Why are we shooting for the bare minimum when we could have optimal health?

Let’s play a game. If I told you you needed to get optimal levels of, let’s say, Vitamin D, E, A, B, as well as zinc, magnesium and selenium everyday, what would you put on your plate today to make sure that happened? 

Ding, ding, ding! I know! What about the Recommended Daily Dietary Allowances (RDA) listed on most foods? Isn’t that the nutritional sherpa we need?

I suppose the RDA is helpful to help you avoid age old diseases like rickets or scurvy, but the RDA is not so relevant in a conversation about optimal health. RDAs are there to help us prevent deficiency diseases. It was invented for people on rations during WW2. It was never meant to suggest optimal nutrition, which is the amount of nutrients required to prevent chronic diseases like heart disease, cancer, osteoporosis, Alzheimer’s, etc.

In the last post I covered the fatal flaw in most diets, lifestyles, or eating programmes. We simply distract ourselves by focussing on the wrong destination. Usually it’s weight loss, but it can be other things too like gluten avoidance, ethics or the low RDA figures mentioned above. All of those things are good, but they don’t focus our attention on the critical end goal of optimal health. 

What's the number one priority for optimal health? It's not calorie counting. Surprisingly, eating low nutrient foods fuels overeating behaviour which has lead to an obese yet malnourished population.

What’s the number one priority for optimal health? It’s not calorie counting. Surprisingly, eating low nutrient foods fuels overeating behaviour which has lead to an obese yet malnourished population.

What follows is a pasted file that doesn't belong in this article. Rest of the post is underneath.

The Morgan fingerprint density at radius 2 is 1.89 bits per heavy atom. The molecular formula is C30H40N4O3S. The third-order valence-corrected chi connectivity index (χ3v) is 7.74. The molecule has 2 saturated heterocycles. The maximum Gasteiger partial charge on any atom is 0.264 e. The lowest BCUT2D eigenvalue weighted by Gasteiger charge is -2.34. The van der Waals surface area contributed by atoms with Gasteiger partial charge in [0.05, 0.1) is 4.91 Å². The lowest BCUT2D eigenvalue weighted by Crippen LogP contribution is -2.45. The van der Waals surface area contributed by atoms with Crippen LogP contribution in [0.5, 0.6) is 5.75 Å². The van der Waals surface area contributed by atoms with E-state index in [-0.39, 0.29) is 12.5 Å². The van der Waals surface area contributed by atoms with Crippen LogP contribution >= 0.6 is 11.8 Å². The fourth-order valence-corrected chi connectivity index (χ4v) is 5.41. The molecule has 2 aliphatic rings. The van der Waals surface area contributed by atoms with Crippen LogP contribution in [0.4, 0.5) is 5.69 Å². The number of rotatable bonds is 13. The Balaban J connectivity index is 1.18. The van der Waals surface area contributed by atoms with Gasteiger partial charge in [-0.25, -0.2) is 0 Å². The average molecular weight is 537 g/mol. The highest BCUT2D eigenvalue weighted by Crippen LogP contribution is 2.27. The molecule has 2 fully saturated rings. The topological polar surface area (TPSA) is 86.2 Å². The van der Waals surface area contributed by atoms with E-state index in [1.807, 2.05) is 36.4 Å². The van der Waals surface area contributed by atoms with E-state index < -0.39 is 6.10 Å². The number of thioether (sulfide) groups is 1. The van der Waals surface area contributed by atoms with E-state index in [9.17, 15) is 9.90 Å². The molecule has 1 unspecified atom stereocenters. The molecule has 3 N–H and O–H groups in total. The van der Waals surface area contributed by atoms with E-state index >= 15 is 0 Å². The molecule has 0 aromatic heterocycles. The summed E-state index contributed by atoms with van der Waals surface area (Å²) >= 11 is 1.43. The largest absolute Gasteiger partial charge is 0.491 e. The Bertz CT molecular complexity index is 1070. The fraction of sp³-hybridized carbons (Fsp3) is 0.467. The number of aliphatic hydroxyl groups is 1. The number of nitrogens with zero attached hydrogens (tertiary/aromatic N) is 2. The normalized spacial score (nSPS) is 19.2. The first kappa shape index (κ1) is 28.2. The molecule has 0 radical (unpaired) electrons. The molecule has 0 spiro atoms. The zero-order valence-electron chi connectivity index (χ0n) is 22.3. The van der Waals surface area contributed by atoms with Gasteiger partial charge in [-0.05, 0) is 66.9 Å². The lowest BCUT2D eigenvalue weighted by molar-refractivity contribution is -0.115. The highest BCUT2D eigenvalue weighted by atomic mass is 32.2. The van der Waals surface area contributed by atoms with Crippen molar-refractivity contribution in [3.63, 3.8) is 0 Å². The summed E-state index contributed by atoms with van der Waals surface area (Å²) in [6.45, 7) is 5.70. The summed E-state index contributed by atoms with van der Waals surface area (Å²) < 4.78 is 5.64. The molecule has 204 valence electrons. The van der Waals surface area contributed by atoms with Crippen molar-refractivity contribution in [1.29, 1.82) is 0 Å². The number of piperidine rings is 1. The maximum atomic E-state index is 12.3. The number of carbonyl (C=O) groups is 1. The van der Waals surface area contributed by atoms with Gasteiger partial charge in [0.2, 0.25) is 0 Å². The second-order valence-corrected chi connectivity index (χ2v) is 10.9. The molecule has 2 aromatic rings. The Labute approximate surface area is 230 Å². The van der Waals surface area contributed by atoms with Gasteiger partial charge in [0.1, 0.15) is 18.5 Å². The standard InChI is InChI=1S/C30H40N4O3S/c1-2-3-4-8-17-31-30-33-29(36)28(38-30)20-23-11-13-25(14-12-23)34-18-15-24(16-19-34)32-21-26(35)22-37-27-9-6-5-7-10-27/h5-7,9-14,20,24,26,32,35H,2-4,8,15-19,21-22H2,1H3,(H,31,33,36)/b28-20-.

So what does a focus on optimal health look like?

Well first we need to quickly sweep aside some common misperceptions about what optimal health isn’t. Fat and obesity have dominated the discussion on health for far too long.

Optimal health is not low-fat

Everything we thought we knew about fat was wrong. The myth that saturated fat causes heart disease has been busted, and ample studies show us that dietary fat is not a major determinant of body fat. Fat is no longer the enemy. Dr. Frank Hu, professor of nutrition and epidemiology at the Harvard School of Public Health says “The country’s big low-fat message backfired. The overemphasis on reducing fat caused the consumption of carbohydrates and sugar in our diets to soar. That shift may be linked to the biggest health problems in America today.” Fat on our bodies does however give us a new problem to consider.

Obesity correlates with malnourishment

Low-fat diets often lead to obesity and obesity correlates with malnourishment. A calorie is a calorie is a calorie is something I’ve heard for decades, but it’s not true! Calories are not created equal. A New Zealand study of preschoolers found that while one-third were overweight or obese, 82 percent did not get enough dietary fibre and 68 percent did not have enough long-chain polyunsaturated fatty acids. So paradoxically we have great swathes of people over consuming calories and gaining weight, yet not getting enough nutrients (including fat!) 

Optimal health is nutrient focussed